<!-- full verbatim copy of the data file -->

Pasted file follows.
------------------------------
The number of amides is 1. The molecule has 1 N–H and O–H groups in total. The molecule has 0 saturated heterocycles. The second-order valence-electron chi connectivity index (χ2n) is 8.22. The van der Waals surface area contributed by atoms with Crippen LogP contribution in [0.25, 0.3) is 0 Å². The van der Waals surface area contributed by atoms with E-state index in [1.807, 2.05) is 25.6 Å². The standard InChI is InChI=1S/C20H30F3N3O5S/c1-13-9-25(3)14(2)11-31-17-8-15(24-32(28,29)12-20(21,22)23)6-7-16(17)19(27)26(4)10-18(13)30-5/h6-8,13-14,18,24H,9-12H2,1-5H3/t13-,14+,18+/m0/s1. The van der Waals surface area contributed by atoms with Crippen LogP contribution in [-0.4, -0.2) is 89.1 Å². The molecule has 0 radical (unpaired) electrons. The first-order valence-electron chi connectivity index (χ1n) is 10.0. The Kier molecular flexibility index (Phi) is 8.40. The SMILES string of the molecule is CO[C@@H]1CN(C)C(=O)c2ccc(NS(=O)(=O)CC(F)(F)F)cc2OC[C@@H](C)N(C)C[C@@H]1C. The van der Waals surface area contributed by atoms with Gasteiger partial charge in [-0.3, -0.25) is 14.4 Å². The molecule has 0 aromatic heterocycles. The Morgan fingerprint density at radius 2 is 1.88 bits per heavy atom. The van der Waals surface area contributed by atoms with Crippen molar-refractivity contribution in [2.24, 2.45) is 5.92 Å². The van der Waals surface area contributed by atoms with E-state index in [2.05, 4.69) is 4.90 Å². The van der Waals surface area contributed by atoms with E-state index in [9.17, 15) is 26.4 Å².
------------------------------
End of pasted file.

The number of amides is 1. The molecule has 1 N–H and O–H groups in total. The molecule has 0 saturated heterocycles. The second-order valence-electron chi connectivity index (χ2n) is 8.22. The van der Waals surface area contributed by atoms with Crippen LogP contribution in [0.25, 0.3) is 0 Å². The van der Waals surface area contributed by atoms with E-state index in [1.807, 2.05) is 25.6 Å². The standard InChI is InChI=1S/C20H30F3N3O5S/c1-13-9-25(3)14(2)11-31-17-8-15(24-32(28,29)12-20(21,22)23)6-7-16(17)19(27)26(4)10-18(13)30-5/h6-8,13-14,18,24H,9-12H2,1-5H3/t13-,14+,18+/m0/s1. The van der Waals surface area contributed by atoms with Crippen LogP contribution in [-0.4, -0.2) is 89.1 Å². The molecule has 0 radical (unpaired) electrons. The first-order valence-electron chi connectivity index (χ1n) is 10.0. The Kier molecular flexibility index (Phi) is 8.40. The SMILES string of the molecule is CO[C@@H]1CN(C)C(=O)c2ccc(NS(=O)(=O)CC(F)(F)F)cc2OC[C@@H](C)N(C)C[C@@H]1C. The van der Waals surface area contributed by atoms with Gasteiger partial charge in [-0.3, -0.25) is 14.4 Å². The molecule has 0 aromatic heterocycles. The Morgan fingerprint density at radius 2 is 1.88 bits per heavy atom. The van der Waals surface area contributed by atoms with Crippen molar-refractivity contribution in [2.24, 2.45) is 5.92 Å². The van der Waals surface area contributed by atoms with E-state index in [2.05, 4.69) is 4.90 Å². The van der Waals surface area contributed by atoms with E-state index in [9.17, 15) is 26.4 Å².